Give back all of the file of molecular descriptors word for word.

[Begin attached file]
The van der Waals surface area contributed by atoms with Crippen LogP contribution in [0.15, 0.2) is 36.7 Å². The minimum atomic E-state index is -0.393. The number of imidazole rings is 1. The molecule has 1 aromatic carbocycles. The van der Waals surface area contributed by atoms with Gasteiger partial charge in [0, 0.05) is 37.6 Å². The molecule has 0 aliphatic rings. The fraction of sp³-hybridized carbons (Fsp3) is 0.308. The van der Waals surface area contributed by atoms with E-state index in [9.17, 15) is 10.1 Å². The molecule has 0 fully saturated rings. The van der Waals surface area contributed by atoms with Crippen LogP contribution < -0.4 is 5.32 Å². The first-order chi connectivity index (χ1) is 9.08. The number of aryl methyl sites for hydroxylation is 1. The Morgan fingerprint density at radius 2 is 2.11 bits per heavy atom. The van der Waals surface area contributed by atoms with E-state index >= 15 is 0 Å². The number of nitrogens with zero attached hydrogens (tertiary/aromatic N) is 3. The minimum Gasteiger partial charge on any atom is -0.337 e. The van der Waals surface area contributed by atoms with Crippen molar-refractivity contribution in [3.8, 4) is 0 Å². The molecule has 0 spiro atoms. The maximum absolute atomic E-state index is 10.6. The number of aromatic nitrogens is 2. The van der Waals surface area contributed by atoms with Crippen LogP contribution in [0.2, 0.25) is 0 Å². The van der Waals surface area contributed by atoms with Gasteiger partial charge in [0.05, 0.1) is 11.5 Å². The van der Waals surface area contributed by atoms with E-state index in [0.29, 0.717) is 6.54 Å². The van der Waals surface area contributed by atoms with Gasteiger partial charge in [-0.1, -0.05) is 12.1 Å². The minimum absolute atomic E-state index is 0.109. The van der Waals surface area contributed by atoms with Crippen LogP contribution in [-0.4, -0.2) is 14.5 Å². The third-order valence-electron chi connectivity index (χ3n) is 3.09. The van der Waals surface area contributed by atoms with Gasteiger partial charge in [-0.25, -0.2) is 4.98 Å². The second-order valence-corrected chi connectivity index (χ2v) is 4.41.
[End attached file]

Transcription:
The van der Waals surface area contributed by atoms with Crippen LogP contribution in [0.15, 0.2) is 36.7 Å². The minimum atomic E-state index is -0.393. The number of imidazole rings is 1. The molecule has 1 aromatic carbocycles. The van der Waals surface area contributed by atoms with Gasteiger partial charge in [0, 0.05) is 37.6 Å². The molecule has 0 aliphatic rings. The fraction of sp³-hybridized carbons (Fsp3) is 0.308. The van der Waals surface area contributed by atoms with E-state index in [9.17, 15) is 10.1 Å². The molecule has 0 fully saturated rings. The van der Waals surface area contributed by atoms with Crippen LogP contribution < -0.4 is 5.32 Å². The first-order chi connectivity index (χ1) is 9.08. The number of aryl methyl sites for hydroxylation is 1. The Morgan fingerprint density at radius 2 is 2.11 bits per heavy atom. The van der Waals surface area contributed by atoms with E-state index >= 15 is 0 Å². The number of nitrogens with zero attached hydrogens (tertiary/aromatic N) is 3. The minimum Gasteiger partial charge on any atom is -0.337 e. The van der Waals surface area contributed by atoms with Crippen molar-refractivity contribution in [3.8, 4) is 0 Å². The molecule has 0 spiro atoms. The maximum absolute atomic E-state index is 10.6. The number of aromatic nitrogens is 2. The van der Waals surface area contributed by atoms with Crippen LogP contribution in [0.2, 0.25) is 0 Å². The van der Waals surface area contributed by atoms with Gasteiger partial charge in [0.05, 0.1) is 11.5 Å². The van der Waals surface area contributed by atoms with E-state index in [0.29, 0.717) is 6.54 Å². The van der Waals surface area contributed by atoms with Gasteiger partial charge in [-0.1, -0.05) is 12.1 Å². The minimum absolute atomic E-state index is 0.109. The van der Waals surface area contributed by atoms with Crippen LogP contribution in [-0.4, -0.2) is 14.5 Å². The third-order valence-electron chi connectivity index (χ3n) is 3.09. The van der Waals surface area contributed by atoms with Gasteiger partial charge in [-0.25, -0.2) is 4.98 Å². The second-order valence-corrected chi connectivity index (χ2v) is 4.41.